The news: The final report from the UK’s AI Public-Private Forum (AIPPF) points to the importance of data quality in artificial intelligence (AI) operations for financial institutions.
The AIPPF, established in 2020 by the Bank of England and the Financial Conduct Authority (FCA), was set up to facilitate dialogue between the private sector, public sector, and academia regarding AI.
Data comes first: The report describes data as foundational for AI, attributing most of AI’s recent growth to a surge in the availability of data to contribute to models.
- Data is more connected to AI's pros and cons than other aspects, and “many of the benefits and risks can be traced back to the data, rather than the AI systems or algorithms themselves.”
- Data is also among “the defining features of AI,” which can process massive quantities of data and find patterns from it.
What matters in data management? The report honed in on key areas for banks’ data operations for AI, such as:
Data quality: This covers accuracy, timeliness, transparency, and completeness.
- Banks’ quality challenges include needing to update their controls and processes for AI, and handling complex data sources.
- The report suggests that companies create their own quality assessment systems and standards, as well as integrating internal and external data sources.
Handing and risks: This includes determining the origins and legal status of data obtained from third-party providers that gather it from multiple sources and use website scraping.
- This involves challenges over liability and ownership of transferred data.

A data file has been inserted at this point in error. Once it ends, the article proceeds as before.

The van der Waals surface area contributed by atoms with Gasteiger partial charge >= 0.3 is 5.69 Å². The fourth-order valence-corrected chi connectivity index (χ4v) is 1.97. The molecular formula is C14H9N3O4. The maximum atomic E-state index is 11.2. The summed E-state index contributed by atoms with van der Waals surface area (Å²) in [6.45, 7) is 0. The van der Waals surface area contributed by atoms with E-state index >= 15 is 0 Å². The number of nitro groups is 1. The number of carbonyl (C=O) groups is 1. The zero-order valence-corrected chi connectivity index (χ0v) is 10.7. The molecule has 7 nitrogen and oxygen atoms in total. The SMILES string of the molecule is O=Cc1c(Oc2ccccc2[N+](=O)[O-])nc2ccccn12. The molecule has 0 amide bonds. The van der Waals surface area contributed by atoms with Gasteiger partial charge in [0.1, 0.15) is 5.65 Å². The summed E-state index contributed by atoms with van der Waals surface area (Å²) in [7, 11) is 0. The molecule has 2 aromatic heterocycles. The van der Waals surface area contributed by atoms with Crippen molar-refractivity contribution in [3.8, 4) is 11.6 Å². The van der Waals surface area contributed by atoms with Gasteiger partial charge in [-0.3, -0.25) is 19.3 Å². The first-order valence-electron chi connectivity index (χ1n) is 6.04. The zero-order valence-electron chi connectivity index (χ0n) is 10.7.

- Data assessments and audits can be beneficial, and questions about what data consumers will agree to share need to be considered.
- Implement data-sharing approaches that can help with privacy, like homomorphic encryption, which involves doing calculations on encrypted data without decryption, and differential privacy, where datasets’ characteristics are shared without naming individuals.
Data economics: Companies’ business models are shaped by the value placed on data, which can offer competitive advantages.
- Anticipated payoffs and data pricing should inform companies’ data usage.
- But cost-benefit analyses of data may be challenged when it’s third-party, and when dataset access is limited.
The big takeaway: Data is central to AI, and the forum’s report underscores the necessity of tackling data quality, privacy, and monetization. Banks can use these findings as a roadmap to improve their data operations, along with recommendations in our 2020 AI in Banking report, including:
Centralizing data to give business units using AI easy access.This can require updating technology infrastructure and data-handling processes.
Transparency over how customers’ data will be used. Users should be able to opt out of data collections. Intrusiveness about gathering and using consumers data could hurt their trust in and relationship with their banks.
Dedicate a sizable number of employees to data security. Investing in talent is key to reducing the risks of data breaches. Data security is critical to maintaining consumers’ trust.
Banks that get their data-handling operations right have significant consumer-product opportunities, including personalized insights, AI-powered biometrics and virtual assistants, and targeted offerings.